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Tuesday of the Tenth Week in Ordinary Time. The reading is from the Gospel of Matthew 5:13-16.

The Sermon on the MountFra Angelico, c. 1440

The Similes of Salt and Light – Matthew 5:13-16

You are the salt of the earth. But if salt loses its taste, with what can it be seasoned? It is no longer good for anything but to be thrown out and trampled underfoot.

You are the light of the world. A city set on a mountain cannot be hidden.

Nor do they light a lamp and then put it under a bushel basket; it is set on a lampstand, where it gives light to all in the house.

Just so, your light must shine before others, that they may see your good deeds and glorify your heavenly Father.

In the above passage Jesus tells his disciples that by their deeds they are to influence the world for good. He tells them that if they fail in good works, they are as useless as flavourless salt or that they can no more escape notice than a city set on a mountain or as a lamp whose light is concealed.

The Simile of Salt

  • “You are the salt of the earth. But if salt loses its taste, with what can it be seasoned? It is no longer good for anything but to be thrown out and trampled underfoot.” (Matthew 5:13)

Also, in Mark we have a Simile of Salt.

  • “Everyone will be salted with fire.” (Mark 9:49)

Some manuscripts add “every sacrifice will be salted with salt” to the above verse.

  • “For every one shall be salted with fire, and every sacrifice shall be salted with salt.” (Mark 9:49) King James Bible (Cambridge Ed.)

The purifying and preservative use of salt in food,

  • You shall season all your grain offerings with salt. Do not let the salt of the covenant with your God be lacking from your grain offering. On every offering you shall offer salt. (Leviticus 2:13)

and the refinement effected through fire refer here to comparable effects in the spiritual life of the disciples of Jesus.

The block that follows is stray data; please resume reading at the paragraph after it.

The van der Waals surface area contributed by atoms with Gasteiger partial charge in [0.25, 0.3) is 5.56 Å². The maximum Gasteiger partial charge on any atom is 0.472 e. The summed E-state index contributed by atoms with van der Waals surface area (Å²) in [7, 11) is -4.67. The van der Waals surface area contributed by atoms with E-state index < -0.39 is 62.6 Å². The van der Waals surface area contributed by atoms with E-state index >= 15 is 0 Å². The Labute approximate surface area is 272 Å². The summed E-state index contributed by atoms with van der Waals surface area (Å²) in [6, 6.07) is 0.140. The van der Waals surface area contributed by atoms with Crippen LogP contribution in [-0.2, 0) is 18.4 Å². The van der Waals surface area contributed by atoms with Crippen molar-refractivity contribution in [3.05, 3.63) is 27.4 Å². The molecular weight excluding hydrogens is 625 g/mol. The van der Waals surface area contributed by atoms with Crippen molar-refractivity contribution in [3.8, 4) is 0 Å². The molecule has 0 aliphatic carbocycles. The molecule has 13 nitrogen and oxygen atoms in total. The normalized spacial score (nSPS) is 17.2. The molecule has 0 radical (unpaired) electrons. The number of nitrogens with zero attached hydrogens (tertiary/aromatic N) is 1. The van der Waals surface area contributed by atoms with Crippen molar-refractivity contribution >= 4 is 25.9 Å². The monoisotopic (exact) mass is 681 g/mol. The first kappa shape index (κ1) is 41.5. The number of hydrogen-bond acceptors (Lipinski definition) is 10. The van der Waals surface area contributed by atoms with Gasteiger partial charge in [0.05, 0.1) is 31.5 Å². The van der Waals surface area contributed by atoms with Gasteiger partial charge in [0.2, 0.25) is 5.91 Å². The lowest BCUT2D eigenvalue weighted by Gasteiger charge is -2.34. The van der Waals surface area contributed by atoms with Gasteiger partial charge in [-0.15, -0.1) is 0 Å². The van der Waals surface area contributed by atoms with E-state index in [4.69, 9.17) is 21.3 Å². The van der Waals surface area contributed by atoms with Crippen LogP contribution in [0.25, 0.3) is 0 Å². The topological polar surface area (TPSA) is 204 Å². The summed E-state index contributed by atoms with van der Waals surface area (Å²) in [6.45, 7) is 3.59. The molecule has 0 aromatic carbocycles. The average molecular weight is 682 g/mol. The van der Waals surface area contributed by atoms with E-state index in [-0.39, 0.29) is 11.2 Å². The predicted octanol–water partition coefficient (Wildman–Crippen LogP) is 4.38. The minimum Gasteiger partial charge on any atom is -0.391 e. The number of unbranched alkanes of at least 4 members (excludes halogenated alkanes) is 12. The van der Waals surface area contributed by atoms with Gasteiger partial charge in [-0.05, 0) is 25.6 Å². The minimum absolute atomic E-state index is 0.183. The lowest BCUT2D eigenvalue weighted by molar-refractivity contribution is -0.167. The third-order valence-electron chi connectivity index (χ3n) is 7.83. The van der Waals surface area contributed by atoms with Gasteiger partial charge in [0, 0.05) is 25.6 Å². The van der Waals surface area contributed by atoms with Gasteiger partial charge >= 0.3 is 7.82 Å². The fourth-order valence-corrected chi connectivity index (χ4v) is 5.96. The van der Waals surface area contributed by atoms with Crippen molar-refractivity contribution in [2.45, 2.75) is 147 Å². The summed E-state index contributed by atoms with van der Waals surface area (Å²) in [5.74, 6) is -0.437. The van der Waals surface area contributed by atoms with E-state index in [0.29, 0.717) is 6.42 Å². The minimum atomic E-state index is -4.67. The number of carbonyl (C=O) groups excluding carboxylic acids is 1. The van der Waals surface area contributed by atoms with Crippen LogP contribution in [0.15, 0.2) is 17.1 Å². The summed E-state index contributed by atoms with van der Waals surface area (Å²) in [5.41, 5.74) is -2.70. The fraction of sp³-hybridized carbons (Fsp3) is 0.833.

• “Salt is good, but if salt becomes insipid, with what will you restore its flavor? Keep salt in yourselves and you will have peace with one another.” (Mark 9:50)

In Luke too we have the Simile of Salt.

  • “Salt is good, but if salt itself loses its taste, with what can its flavor be restored? It is fit neither for the soil nor for the manure pile; it is thrown out. Whoever has ears to hear ought to hear.” (Luke 14:34–35)

The simile of salt follows the sayings of Jesus that demanded of the disciple total dedication and detachment from family and possessions and illustrates the condition of one who does not display this total commitment. The halfhearted disciple is like salt that cannot serve its intended purpose.

When we say salt, we commonly refer to common salt, and its chemical name is sodium chloride (NaCl).

Common salt is used for many purposes – to add flavor to food; to draw out the water in foods; to cure food and keep it safe for a longer period; to create traction on icy roads etc.

Sodium Chloride (NaCl) is a very stable substance. The chemical bond between sodium and chlorine is very tight. From a chemical perspective, the only way for salt to lose its saltiness is for a chemical reaction to occur.

The unusual supposition by Jesus, of salt losing its flavor, has led some to suppose that the saying refers to the salt of the Dead Sea, that because being chemically impure, could lose its taste.

The Simile of Light

  • “You are the light of the world. A city set on a mountain cannot be hidden. Nor do they light a lamp and then put it under a bushel basket; it is set on a lampstand, where it gives light to all in the house. Just so, your light must shine before others, that they may see your good deeds and glorify your heavenly Father.” (Matthew 5:14-16)

See also the following:

  • Jesus spoke to them again, saying, “I am the light of the world. Whoever follows me will not walk in darkness, but will have the light of life.” (John 8:12)
  • He said to them, “Is a lamp brought in to be placed under a bushel basket or under a bed, and not to be placed on a lampstand? For there is nothing hidden except to be made visible; nothing is secret except to come to light. (Mark 4:21-22)
  • “No one who lights a lamp conceals it with a vessel or sets it under a bed; rather, he places it on a lampstand so that t7ose who enter may see the light. For there is nothing hidden that will not become visible, and nothing secret that will not be known and come to light. (Luke 8:16-18)
  • “No one who lights a lamp hides it away or places it [under a bushel basket], but on a lampstand so that those who enter might see the light. The lamp of the body is your eye.r When your eye is sound, then your whole body is filled with light, but when it is bad, then your body is in darkness. Take care, then, that the light in you not become darkness. If your whole body is full of light, and no part of it is in darkness, then it will be as full of light as a lamp illuminating you with its brightness.” (Luke 11:33-36)
  • “But whoever lives the truth comes to the light, so that his works may be clearly seen as done in God.” (John 3:21)

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